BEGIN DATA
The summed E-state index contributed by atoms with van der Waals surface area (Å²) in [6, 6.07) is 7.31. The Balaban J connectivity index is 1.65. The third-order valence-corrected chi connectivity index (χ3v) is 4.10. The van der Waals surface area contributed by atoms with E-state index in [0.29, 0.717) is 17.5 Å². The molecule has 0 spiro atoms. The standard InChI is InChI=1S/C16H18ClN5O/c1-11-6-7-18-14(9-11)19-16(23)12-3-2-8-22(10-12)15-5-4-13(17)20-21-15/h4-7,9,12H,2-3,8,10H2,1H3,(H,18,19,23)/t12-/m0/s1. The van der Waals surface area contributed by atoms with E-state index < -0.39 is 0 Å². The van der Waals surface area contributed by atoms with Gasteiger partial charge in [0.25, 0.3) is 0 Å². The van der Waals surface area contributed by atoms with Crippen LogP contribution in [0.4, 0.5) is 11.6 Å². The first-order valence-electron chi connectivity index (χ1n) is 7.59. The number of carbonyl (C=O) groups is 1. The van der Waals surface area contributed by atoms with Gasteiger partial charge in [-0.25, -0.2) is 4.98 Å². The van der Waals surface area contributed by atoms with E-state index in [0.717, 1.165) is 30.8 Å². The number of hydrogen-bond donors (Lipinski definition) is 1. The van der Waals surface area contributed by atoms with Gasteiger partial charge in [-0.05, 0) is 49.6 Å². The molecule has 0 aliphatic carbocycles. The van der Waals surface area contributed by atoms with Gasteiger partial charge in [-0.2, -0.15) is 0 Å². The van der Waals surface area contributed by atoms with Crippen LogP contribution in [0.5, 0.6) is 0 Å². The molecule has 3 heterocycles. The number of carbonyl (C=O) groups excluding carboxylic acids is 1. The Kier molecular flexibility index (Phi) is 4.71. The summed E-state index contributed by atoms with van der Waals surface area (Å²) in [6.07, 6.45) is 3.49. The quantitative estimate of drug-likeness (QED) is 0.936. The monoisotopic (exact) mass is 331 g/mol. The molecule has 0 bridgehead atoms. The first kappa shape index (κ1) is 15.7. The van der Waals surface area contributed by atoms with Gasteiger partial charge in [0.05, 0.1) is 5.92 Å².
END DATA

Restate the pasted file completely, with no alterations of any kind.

The summed E-state index contributed by atoms with van der Waals surface area (Å²) in [6, 6.07) is 7.31. The Balaban J connectivity index is 1.65. The third-order valence-corrected chi connectivity index (χ3v) is 4.10. The van der Waals surface area contributed by atoms with E-state index in [0.29, 0.717) is 17.5 Å². The molecule has 0 spiro atoms. The standard InChI is InChI=1S/C16H18ClN5O/c1-11-6-7-18-14(9-11)19-16(23)12-3-2-8-22(10-12)15-5-4-13(17)20-21-15/h4-7,9,12H,2-3,8,10H2,1H3,(H,18,19,23)/t12-/m0/s1. The van der Waals surface area contributed by atoms with E-state index < -0.39 is 0 Å². The van der Waals surface area contributed by atoms with Gasteiger partial charge in [0.25, 0.3) is 0 Å². The van der Waals surface area contributed by atoms with Crippen LogP contribution in [0.4, 0.5) is 11.6 Å². The first-order valence-electron chi connectivity index (χ1n) is 7.59. The number of carbonyl (C=O) groups is 1. The van der Waals surface area contributed by atoms with Gasteiger partial charge in [-0.25, -0.2) is 4.98 Å². The van der Waals surface area contributed by atoms with E-state index in [0.717, 1.165) is 30.8 Å². The number of hydrogen-bond donors (Lipinski definition) is 1. The van der Waals surface area contributed by atoms with Gasteiger partial charge in [-0.05, 0) is 49.6 Å². The molecule has 0 aliphatic carbocycles. The van der Waals surface area contributed by atoms with Gasteiger partial charge in [-0.2, -0.15) is 0 Å². The van der Waals surface area contributed by atoms with Crippen LogP contribution in [0.5, 0.6) is 0 Å². The molecule has 3 heterocycles. The number of carbonyl (C=O) groups excluding carboxylic acids is 1. The Kier molecular flexibility index (Phi) is 4.71. The summed E-state index contributed by atoms with van der Waals surface area (Å²) in [6.07, 6.45) is 3.49. The quantitative estimate of drug-likeness (QED) is 0.936. The monoisotopic (exact) mass is 331 g/mol. The molecule has 0 bridgehead atoms. The first kappa shape index (κ1) is 15.7. The van der Waals surface area contributed by atoms with Gasteiger partial charge in [0.05, 0.1) is 5.92 Å².